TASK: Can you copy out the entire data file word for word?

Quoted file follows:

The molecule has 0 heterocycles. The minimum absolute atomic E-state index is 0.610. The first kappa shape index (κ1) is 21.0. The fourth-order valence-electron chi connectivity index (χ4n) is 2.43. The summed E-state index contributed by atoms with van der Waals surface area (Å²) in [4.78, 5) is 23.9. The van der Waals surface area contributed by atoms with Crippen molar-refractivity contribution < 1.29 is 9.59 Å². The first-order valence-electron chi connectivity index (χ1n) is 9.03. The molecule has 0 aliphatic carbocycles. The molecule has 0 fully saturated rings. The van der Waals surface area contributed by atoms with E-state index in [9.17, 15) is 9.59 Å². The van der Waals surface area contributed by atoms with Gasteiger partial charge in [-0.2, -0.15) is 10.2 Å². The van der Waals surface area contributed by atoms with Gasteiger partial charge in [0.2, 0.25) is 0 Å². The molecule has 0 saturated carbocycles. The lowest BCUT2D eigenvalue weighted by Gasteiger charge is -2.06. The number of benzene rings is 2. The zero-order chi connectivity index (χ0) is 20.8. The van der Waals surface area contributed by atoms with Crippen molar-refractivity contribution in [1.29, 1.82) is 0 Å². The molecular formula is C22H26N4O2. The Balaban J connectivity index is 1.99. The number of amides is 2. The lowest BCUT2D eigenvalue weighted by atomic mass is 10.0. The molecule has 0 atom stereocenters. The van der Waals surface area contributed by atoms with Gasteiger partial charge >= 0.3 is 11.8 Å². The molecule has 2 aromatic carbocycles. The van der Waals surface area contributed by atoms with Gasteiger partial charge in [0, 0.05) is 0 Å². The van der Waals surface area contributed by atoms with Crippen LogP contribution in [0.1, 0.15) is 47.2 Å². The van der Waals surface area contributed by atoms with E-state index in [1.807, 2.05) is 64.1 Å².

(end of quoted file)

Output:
The molecule has 0 heterocycles. The minimum absolute atomic E-state index is 0.610. The first kappa shape index (κ1) is 21.0. The fourth-order valence-electron chi connectivity index (χ4n) is 2.43. The summed E-state index contributed by atoms with van der Waals surface area (Å²) in [4.78, 5) is 23.9. The van der Waals surface area contributed by atoms with Crippen molar-refractivity contribution < 1.29 is 9.59 Å². The first-order valence-electron chi connectivity index (χ1n) is 9.03. The molecule has 0 aliphatic carbocycles. The molecule has 0 fully saturated rings. The van der Waals surface area contributed by atoms with E-state index in [9.17, 15) is 9.59 Å². The van der Waals surface area contributed by atoms with Gasteiger partial charge in [-0.2, -0.15) is 10.2 Å². The van der Waals surface area contributed by atoms with Gasteiger partial charge in [0.2, 0.25) is 0 Å². The molecule has 0 saturated carbocycles. The lowest BCUT2D eigenvalue weighted by Gasteiger charge is -2.06. The number of benzene rings is 2. The zero-order chi connectivity index (χ0) is 20.8. The van der Waals surface area contributed by atoms with Crippen molar-refractivity contribution in [1.29, 1.82) is 0 Å². The molecular formula is C22H26N4O2. The Balaban J connectivity index is 1.99. The number of amides is 2. The lowest BCUT2D eigenvalue weighted by atomic mass is 10.0. The molecule has 0 atom stereocenters. The van der Waals surface area contributed by atoms with Gasteiger partial charge >= 0.3 is 11.8 Å². The molecule has 2 aromatic carbocycles. The van der Waals surface area contributed by atoms with Gasteiger partial charge in [0, 0.05) is 0 Å². The van der Waals surface area contributed by atoms with Crippen LogP contribution in [0.1, 0.15) is 47.2 Å². The van der Waals surface area contributed by atoms with E-state index in [1.807, 2.05) is 64.1 Å².